2. The first Plaintiff is a manufacturer of bulk pharmaceutical drugs. The second Plaintiff is engaged in manufacturing and marketing active pharmaceutical ingredients. According to the Plaintiffs, in course of business, a company called Milmet Laboratories Private Limited adopted the mark HYVISC in the year 1997 in respect of medicinal preparations used in the treatment of dry eyes and to accelerate the healing process after cataract operations. The aforesaid company applied for registration of the above mentioned mark under the Trade Marks Act,1999 (the Trade Marks Act). While the application for registration was pending, Milmet Laboratories Private Limited merged with the second Plaintiff herein. Consequently, the second Plaintiff became the proprietor of the trademark HYVISC. Subsequently, the second Plaintiff assigned the mark to one Sholapur Organics Pvt. Ltd. under a deed of assignment dated 01.04.2002. Sholapur Organics Pvt. Ltd. assigned the mark HYVISC to the first Plaintiff, Unimed Technologies Ltd., under a deed of assignment dated 01.07.2007. In this manner, the first Plaintiff became the exclusive proprietor of the mark HYVISC. The mark HYVISC is registered under No.751852 in class 5 in respect of ''medicinal, pharmaceutical and veterinary preparations and substances included in class 5''. While the suit was pending, the first Plaintiff assigned various marks, including the mark, Hyvisc, to the third Plaintiff. Therefore, the third Plaintiff applied for and was impleaded in the suit by order dated 17.08.2021 in Application No.2624 of 2021.

3. The Plaintiffs state that substantial and significant sales of ophthalmic preparations under the mark HYVISC were effected between the financial years 2008 - 2009 and 2012 - 2013. The Plaintiffs assert that on account of extensive publicity, long and continuous use, the trademark HYVISC has come to be identified exclusively with the Plaintiffs. The Plaintiffs state that they came across the Defendants' medicinal preparations bearing the mark ZYVISC, which is alleged to be phonetically, structurally and ocularly almost identical to the Plaintiffs' registered trademark HYVISC. The Plaintiffs further state that their products and those of the Defendants are prescribed for treatment of dry eyes and to accelerate the healing process after cataract operations. Since both the marks are very similar and are used in respect of similar or identical products, it is stated that deception and confusion are probable and not merely likely. The Plaintiffs also state that the adoption of the mark ZYVISC by the Defendants is deliberate, mala fide and dishonest.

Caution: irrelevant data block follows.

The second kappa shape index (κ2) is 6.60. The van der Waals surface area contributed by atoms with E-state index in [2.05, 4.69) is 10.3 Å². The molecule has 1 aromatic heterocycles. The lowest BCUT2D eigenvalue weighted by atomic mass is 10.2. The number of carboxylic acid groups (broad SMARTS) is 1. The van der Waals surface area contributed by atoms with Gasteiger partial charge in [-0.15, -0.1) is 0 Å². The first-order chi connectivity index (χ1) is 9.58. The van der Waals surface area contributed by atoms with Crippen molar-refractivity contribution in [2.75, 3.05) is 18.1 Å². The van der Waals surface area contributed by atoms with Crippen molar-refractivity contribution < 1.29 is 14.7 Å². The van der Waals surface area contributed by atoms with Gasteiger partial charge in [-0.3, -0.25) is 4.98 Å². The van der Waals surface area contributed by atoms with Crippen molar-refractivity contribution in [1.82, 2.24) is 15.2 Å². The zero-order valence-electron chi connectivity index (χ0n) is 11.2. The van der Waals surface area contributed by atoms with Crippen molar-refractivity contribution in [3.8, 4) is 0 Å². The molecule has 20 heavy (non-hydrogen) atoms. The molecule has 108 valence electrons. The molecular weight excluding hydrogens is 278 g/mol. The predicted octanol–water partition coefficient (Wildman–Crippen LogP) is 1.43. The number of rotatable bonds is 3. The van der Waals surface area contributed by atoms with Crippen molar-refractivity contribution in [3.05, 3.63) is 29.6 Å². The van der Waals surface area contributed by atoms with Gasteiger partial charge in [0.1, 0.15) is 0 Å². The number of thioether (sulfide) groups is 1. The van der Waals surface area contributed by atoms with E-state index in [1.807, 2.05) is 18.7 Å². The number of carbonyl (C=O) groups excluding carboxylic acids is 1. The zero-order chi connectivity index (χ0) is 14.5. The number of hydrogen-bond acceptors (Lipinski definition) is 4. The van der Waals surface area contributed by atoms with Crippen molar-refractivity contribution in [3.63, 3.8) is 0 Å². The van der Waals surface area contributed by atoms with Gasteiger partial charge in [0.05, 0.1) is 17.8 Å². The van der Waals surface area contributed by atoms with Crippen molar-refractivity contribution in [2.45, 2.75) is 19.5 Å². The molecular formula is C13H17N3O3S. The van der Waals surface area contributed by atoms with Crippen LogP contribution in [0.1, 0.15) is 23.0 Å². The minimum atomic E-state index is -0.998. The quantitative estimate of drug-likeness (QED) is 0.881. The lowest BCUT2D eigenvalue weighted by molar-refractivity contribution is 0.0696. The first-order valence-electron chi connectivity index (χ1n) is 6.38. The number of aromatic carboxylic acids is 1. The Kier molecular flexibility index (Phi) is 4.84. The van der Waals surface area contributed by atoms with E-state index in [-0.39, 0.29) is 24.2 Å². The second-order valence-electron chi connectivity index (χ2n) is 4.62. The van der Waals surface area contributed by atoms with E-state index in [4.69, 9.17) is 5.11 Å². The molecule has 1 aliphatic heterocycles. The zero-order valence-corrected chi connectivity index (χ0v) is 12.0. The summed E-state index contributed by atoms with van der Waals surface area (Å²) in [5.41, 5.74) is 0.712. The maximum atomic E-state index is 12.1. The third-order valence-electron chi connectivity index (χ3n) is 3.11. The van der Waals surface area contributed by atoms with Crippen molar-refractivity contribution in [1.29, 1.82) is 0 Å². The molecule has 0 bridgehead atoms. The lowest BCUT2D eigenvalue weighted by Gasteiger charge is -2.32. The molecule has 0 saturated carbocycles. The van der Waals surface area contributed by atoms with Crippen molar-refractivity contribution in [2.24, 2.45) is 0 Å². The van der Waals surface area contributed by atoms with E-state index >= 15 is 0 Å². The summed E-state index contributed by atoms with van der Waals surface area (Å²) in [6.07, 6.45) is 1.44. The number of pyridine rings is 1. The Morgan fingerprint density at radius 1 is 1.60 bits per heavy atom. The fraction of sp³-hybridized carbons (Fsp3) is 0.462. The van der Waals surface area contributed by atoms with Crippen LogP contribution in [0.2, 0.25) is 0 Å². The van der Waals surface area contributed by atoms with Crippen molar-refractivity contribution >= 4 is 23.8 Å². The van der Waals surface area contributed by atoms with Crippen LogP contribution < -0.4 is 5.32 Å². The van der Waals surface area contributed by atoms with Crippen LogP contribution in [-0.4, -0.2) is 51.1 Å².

4. The Defendants state that they manufacture and market several medicinal preparations and hold more than 400 patents. One of the brands of the Defendants is ''ZYVISC''. The Defendants further state that they proposed changes to the mark ''ZYVISC'' upon receipt of the pre-suit notice dated 04.12.2013 but no further progress could be made on the said proposal because of the failure of the Plaintiffs to respond to such proposal. According to the Defendants, they had no knowledge of the Plaintiffs' trademark ''HYVISC'' at the time of adoption of the mark ''ZYVISC''. The Defendants state that the mark ''ZYVISC'' was adopted by taking the prefix ''ZY'' from the house mark of the Defendants, namely, ''ZYDUS''. As regards the suffix ''VISC'', it refers to viscoelasticity, which is a characteristic of the products. The Defendants state that the suffix ''VISC'' is common to the trade in relation to ophthalmic products. In order to substantiate the statement, the Defendants rely upon the website of the Trademarks Registry reflecting about 65 marks with the suffix ''VISC''(Ex.D4). The Defendants further state that their product ''ZYVISC'' is used in a sterile syringe with a grip and a sterile single use cannula. Since it is a schedule 'H' drug, it is stated that members of the public will not be confused with regard to the origin of the said products.